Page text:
So long Sheriff Andy. Hello, Robocop. First, enough with the prayer vigils. Seriously, let me ask you a question. Where was the deity du jour that allowed the problems in the first place to exacerbate to such an extent that now requires a prayer vigil? Well, Billy Graham? Stop with the prayer and get down to business in addressing the problems most would rather avoid altogether. It’s about attitude, demographics and human interaction. And that means that we need to address why certain pockets, demos and groups of our country engage the police with greater frequency and why the police have forgotten their rolls as peace keepers and public servants. But that strains at the rules of the politically-correct legions of namby-pamby apologists and excusers who haven’t the intellectual consistency to address problems for what they really are.
When did it go wrong? Federal policies that allow and permit the military to distribute unwanted and inappropriate military hardware to local jurisdictions are a big part of the problem. In 2011 even the New York Times expressed alarm in When the Police Go Military and looked at the abandoning of civilian law enforcement and peace keeping and instead accepting law enforcement by without question.
The Posse Comitatus Act of 1878 generally bars the military from law enforcement activities within the United States. But today, some local and city police forces have rendered the law rather moot. They have tanks — yes, tanks, often from military surplus, for use in hostage situations or drug raids — not to mention the sort of equipment and training one would need to deter a Mumbai-style guerrilla assault.
The enemy as citizen. The ACLU in The Militarization of Policing in America, spoke eloquently on the subject. This is not by accident. And with increased firepower is the concomitant bottom-down systematic attitudinal framing of the citizen and civilian via the cops’ worldview.
American neighborhoods are increasingly being policed by cops armed with the weapons and tactics of war. Federal funding in the billions of dollars has allowed state and local police departments to gain access to weapons and tactics created for overseas combat theaters – and yet very little is known about exactly how many police departments have military weapons and training, how militarized the police have become, and how extensively federal money is incentivizing this trend. It’s time to understand the true scope of the militarization of policing in America and the impact it is having in our neighborhoods. Since March 6th, ACLU affiliates in 25 states filed over 260 public records requests with law enforcement agencies and National Guard offices to determine the extent to which federal funding and support has fueled the militarization of state and local police departments.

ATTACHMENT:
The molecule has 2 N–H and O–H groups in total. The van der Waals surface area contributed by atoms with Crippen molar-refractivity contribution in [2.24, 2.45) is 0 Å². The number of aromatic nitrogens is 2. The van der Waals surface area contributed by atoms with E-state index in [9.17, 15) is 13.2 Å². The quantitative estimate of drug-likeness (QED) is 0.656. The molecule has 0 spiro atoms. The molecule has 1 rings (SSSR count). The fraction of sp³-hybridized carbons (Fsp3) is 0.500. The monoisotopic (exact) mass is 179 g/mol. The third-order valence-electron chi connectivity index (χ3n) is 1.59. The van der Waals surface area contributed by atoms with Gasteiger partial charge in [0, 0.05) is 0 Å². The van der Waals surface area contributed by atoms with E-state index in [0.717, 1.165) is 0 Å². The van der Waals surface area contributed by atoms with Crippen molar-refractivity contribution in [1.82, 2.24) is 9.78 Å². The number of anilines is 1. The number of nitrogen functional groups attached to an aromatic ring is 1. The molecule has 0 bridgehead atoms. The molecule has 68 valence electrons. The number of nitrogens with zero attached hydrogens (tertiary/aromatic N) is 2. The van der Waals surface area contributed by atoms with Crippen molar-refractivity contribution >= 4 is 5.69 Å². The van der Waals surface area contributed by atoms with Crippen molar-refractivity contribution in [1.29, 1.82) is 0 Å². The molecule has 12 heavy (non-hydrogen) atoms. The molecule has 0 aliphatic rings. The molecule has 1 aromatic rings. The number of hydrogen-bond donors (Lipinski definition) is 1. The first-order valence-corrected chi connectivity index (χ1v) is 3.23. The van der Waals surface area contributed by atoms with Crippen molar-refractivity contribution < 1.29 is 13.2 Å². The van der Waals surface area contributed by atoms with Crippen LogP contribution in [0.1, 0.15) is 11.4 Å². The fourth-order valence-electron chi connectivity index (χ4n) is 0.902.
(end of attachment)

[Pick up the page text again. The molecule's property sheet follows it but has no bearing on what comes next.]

The Lionel Plan. In December I published my nine-point plan to address the hypermilitarization of the police and it bears reminder. Law enforcement is not Hollywood, it’s not what the public thinks. It’s time for the Jurassic mainstream media to care as much about educating the public as it ostensibly does in providing interminable references to the perceived colors of dresses.
- Mandatory special prosecutor assigned in police shootings. DA’s will be prohibited from handling prosecutions of police officer shootings and/or deaths within their jurisdiction regarding officers whom they must necessarily deal with on a daily basis.
- Police union messaging. Police unions must not be viewed as adversarial to the public and must tailor their message and directives avoiding at all costs ostensible tone-deaf insensitivity.
- Civilian ride-along programs. The public simply has no idea of what police do. Increased participation in ride-along programs and similar liaison programs will help dramatically especially when combined with media and social media outlets highlighting the efforts.
- Media instruction and tutelage as to what police do. The public and media think that arrests are invitations to cooperate. They must understand the rather brusque process of surrender and the danger to police of “pretty please” seizure.
- Education of public as to grand jury process. The ham sandwich myth must be forever corrected and eliminated altogether.
- Reevaluation and ultimate reversal of 1033 programs. Programs providing for militarization of police agencies fuel subliminal antagonism and exacerbate the inherent problems.The historic firewall between civilian law enforcement and military operations as in Posse Comitatus must be enforced.
- Mandatory camera programs. Cameras proved invaluable in establishing a level of transparency in the Eric Garner case. Without them, no facts would have been readily available. The ACLU has instituted programs allowing for citizens to download apps for smartphone use to document and record questionable and suspect police behavior.
- Expansion of Citizen Complain Review Boards and CCRB-like programs. Civilian jurisdiction in reviewing police abuse claims creates the perception of cooperative involvement and community investment.
- Police-civilian liaisons. Emphasis on community policing and symbiotic cooperation is encouraged versus antagonistic coexistence.
Enough with the mynah birds. The yammering and bleating and carping about race, race, race, albeit important in portions, misses altogether the severity and complexity of the problem. And enough with the breathy “conversations” on race. The problem transcends race. I and others have railed against the militarization of cops for years and there were no prayer vigils or a saccharine POTUS tweeting generically. We saw it in the cases of gate rape by “TSAholes,” federalized skycaps, who were given carte blanche to rough up innocent civilians. What took you so long?